North Carolina isn’t alone in what it’s trying to accomplish. Security personnel already harass and arrest trans people for using the bathroom even without any laws to back them up. Because any time we interact with a representative of the state, there’s what the law says they can do, and then there’s what they actually do.

Laws like these justify and expand practices that already exist to eliminate and subjugate transgender people. Airport scanners are designed to deny trans people freedom of movement for the sake of security theater for cis people. A majority of states make trans people’s legal rights and access to accurate documentation dependent on genital surgery—which amounts to coerced sterilization.

Like many other trans people, I’ve been sexually harassed and assaulted in order to confirm a cis person’s suspicion that I’m trans—and I’ve never heard of anyone being punished for it unless the victim turned out to be cis. While this law doesn’t explicitly provide legal cover to expand the practice of transphobic sexual assault and harassment, it’s hard to imagine that that won’t be the effect. Those most vulnerable will be trans women and femmes—whose demonization has been the justification for the law—and people of color whose bodies are already criminalized and subject to additional scrutiny.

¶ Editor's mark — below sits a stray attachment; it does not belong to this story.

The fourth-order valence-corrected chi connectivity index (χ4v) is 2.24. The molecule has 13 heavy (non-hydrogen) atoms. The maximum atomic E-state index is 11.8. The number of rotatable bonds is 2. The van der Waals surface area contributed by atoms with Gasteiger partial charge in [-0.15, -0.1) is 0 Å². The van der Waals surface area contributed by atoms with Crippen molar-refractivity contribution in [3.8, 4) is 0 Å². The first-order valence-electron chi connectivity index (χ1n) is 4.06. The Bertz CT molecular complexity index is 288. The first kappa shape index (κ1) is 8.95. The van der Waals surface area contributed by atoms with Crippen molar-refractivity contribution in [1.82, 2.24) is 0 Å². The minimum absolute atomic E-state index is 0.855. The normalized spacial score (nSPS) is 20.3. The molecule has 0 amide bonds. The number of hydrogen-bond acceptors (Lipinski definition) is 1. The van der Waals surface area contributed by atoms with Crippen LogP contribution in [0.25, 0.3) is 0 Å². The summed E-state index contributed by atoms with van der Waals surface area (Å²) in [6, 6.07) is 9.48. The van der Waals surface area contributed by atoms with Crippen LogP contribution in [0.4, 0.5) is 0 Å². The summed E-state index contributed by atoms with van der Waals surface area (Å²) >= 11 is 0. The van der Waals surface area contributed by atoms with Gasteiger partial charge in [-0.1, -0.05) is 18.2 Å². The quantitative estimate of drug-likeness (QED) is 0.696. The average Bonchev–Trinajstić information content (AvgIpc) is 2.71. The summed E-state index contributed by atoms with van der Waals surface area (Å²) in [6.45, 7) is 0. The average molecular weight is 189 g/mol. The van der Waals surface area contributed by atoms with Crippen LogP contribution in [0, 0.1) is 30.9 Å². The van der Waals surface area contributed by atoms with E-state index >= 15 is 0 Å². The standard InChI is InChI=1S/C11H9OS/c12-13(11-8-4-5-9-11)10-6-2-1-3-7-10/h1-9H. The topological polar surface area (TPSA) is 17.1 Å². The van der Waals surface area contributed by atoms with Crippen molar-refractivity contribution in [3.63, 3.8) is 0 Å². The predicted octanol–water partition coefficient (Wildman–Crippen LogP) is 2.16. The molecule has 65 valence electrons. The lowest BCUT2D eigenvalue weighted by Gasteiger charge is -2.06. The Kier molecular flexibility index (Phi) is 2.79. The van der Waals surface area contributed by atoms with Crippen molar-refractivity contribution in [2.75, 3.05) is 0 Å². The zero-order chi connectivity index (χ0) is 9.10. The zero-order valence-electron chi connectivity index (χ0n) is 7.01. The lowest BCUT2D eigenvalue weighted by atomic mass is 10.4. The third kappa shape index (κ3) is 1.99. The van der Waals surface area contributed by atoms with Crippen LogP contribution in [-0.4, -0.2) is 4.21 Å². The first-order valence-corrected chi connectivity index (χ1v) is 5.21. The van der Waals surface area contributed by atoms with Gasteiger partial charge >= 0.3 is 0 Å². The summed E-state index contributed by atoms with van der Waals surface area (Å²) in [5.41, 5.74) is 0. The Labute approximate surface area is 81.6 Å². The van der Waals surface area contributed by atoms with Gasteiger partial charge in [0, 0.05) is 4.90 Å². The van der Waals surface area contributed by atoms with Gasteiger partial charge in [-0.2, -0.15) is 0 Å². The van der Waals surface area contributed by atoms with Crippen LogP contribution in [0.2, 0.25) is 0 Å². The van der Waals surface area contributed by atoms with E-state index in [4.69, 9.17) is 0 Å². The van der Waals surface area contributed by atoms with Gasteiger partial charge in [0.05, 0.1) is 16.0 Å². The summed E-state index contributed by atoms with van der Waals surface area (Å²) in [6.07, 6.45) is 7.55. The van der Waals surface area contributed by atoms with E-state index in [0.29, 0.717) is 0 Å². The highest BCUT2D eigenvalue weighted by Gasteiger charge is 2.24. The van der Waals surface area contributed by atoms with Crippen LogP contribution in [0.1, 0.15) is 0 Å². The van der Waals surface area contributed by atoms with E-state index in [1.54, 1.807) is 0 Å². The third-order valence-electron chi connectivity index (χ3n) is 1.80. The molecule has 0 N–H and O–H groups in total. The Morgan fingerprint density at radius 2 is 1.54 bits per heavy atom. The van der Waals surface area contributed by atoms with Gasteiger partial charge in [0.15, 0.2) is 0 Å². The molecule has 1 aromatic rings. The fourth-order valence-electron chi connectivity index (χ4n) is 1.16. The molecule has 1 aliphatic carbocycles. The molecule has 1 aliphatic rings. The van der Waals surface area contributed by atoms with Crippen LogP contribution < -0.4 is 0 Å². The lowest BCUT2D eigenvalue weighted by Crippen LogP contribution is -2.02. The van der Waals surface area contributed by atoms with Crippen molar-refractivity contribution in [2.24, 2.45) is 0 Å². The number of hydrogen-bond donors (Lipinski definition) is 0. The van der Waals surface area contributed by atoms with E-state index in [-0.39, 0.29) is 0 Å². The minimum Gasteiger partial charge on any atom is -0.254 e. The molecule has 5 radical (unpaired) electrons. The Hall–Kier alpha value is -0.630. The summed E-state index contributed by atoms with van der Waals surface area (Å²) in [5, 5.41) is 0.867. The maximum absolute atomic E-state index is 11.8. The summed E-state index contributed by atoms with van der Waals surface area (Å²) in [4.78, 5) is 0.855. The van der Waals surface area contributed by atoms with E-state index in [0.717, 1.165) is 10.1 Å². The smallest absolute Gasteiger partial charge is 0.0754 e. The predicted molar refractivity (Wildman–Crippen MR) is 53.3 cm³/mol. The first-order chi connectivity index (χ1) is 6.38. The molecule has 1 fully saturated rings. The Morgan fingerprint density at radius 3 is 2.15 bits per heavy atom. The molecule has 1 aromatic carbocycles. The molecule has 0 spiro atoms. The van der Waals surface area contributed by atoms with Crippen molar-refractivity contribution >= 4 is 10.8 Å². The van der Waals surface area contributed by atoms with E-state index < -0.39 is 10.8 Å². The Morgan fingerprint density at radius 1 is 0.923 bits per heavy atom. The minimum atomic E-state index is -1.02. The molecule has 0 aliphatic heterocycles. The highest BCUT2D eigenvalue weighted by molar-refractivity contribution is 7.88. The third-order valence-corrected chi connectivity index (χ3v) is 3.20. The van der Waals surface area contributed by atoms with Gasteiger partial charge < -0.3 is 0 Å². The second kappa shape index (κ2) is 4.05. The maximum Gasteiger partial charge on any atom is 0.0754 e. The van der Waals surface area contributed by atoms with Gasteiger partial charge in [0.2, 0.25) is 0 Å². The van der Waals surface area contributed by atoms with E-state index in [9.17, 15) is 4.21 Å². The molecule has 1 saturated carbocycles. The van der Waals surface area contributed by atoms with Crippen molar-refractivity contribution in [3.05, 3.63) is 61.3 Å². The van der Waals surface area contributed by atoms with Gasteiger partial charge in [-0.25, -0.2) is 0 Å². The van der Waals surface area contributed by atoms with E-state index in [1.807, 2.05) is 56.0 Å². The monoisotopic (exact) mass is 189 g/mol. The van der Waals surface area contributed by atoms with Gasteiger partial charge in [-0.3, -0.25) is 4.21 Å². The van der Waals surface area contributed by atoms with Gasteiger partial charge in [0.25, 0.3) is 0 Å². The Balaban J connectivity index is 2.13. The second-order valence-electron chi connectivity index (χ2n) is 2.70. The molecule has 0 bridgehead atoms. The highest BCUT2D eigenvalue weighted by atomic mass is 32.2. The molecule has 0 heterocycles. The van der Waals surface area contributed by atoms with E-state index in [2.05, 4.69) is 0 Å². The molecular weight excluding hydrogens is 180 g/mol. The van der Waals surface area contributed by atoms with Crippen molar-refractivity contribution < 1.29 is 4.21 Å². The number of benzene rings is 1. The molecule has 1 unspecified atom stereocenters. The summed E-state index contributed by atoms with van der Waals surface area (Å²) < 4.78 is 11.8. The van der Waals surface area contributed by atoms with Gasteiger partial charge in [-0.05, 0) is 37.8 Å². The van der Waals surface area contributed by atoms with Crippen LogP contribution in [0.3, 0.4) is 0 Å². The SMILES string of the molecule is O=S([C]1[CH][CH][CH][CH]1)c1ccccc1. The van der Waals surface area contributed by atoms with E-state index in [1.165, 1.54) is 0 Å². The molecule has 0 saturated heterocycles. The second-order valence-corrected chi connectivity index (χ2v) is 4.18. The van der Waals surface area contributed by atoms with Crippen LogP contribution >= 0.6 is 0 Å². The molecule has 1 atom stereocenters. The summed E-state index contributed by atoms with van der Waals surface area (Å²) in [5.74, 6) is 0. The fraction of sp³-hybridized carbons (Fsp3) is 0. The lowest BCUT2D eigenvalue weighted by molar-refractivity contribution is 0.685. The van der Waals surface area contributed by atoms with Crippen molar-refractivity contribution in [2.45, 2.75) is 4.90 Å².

Police departments across the country use relentless profiling for sex work to criminalize condom use. In a climate where rampant discrimination can make sex work the best available survival strategy, that criminalization is an incredibly effective strategy for infecting Black and Latina trans women with HIV. Whether it was planned that way or not, the effect is absolutely genocidal. Years of activism culminated in laws banning the practice in New York and California less than two years ago, but it’s still commonplace elsewhere in the country. And then there’s the blunt instrument of murder, which seems to be gaining in popularity as we gain visibility.

We’re not going away. In the words of queer and trans activists of color protesting the bill Thursday night: This is not over. Cis people have been trying to eliminate us for more than 500 years, so for anyone hoping to get rid of us without getting blood on their hands, too bad. But the fact that this fits into a broader context and a longer history doesn’t make it less terrifying or less awful; it makes it worse. It’s another attack on an already threatened community. It’s a huge expansion of criminalization that makes trans people illegal as a matter of law, not just practice.

But personally? I just want to go home.